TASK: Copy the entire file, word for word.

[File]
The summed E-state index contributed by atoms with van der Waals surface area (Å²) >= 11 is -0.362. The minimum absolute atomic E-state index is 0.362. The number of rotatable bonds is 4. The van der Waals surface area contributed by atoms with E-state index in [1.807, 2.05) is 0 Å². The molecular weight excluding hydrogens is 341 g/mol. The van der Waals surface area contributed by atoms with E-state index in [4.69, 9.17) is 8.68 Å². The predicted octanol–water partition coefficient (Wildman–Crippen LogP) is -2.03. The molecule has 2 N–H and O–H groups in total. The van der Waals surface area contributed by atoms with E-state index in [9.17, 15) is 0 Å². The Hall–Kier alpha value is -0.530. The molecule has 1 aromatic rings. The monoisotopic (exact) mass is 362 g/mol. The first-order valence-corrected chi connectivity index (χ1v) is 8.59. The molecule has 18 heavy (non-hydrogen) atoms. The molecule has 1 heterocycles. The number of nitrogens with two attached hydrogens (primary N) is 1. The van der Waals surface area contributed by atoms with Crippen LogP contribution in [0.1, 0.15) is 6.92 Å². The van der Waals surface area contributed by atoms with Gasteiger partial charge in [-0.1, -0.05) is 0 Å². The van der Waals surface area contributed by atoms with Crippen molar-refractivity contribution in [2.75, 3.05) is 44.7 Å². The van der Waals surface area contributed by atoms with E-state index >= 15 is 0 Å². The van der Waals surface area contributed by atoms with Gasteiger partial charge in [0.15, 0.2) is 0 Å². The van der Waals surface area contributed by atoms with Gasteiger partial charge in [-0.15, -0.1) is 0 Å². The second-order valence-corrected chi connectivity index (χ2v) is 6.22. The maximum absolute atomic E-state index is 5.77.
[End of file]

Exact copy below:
The summed E-state index contributed by atoms with van der Waals surface area (Å²) >= 11 is -0.362. The minimum absolute atomic E-state index is 0.362. The number of rotatable bonds is 4. The van der Waals surface area contributed by atoms with E-state index in [1.807, 2.05) is 0 Å². The molecular weight excluding hydrogens is 341 g/mol. The van der Waals surface area contributed by atoms with E-state index in [4.69, 9.17) is 8.68 Å². The predicted octanol–water partition coefficient (Wildman–Crippen LogP) is -2.03. The molecule has 2 N–H and O–H groups in total. The van der Waals surface area contributed by atoms with E-state index in [9.17, 15) is 0 Å². The Hall–Kier alpha value is -0.530. The molecule has 1 aromatic rings. The monoisotopic (exact) mass is 362 g/mol. The first-order valence-corrected chi connectivity index (χ1v) is 8.59. The molecule has 18 heavy (non-hydrogen) atoms. The molecule has 1 heterocycles. The number of nitrogens with two attached hydrogens (primary N) is 1. The van der Waals surface area contributed by atoms with Crippen LogP contribution in [0.1, 0.15) is 6.92 Å². The van der Waals surface area contributed by atoms with Gasteiger partial charge in [-0.1, -0.05) is 0 Å². The van der Waals surface area contributed by atoms with Crippen molar-refractivity contribution in [2.75, 3.05) is 44.7 Å². The van der Waals surface area contributed by atoms with E-state index >= 15 is 0 Å². The van der Waals surface area contributed by atoms with Gasteiger partial charge in [0.15, 0.2) is 0 Å². The van der Waals surface area contributed by atoms with Gasteiger partial charge in [-0.15, -0.1) is 0 Å². The second-order valence-corrected chi connectivity index (χ2v) is 6.22. The maximum absolute atomic E-state index is 5.77.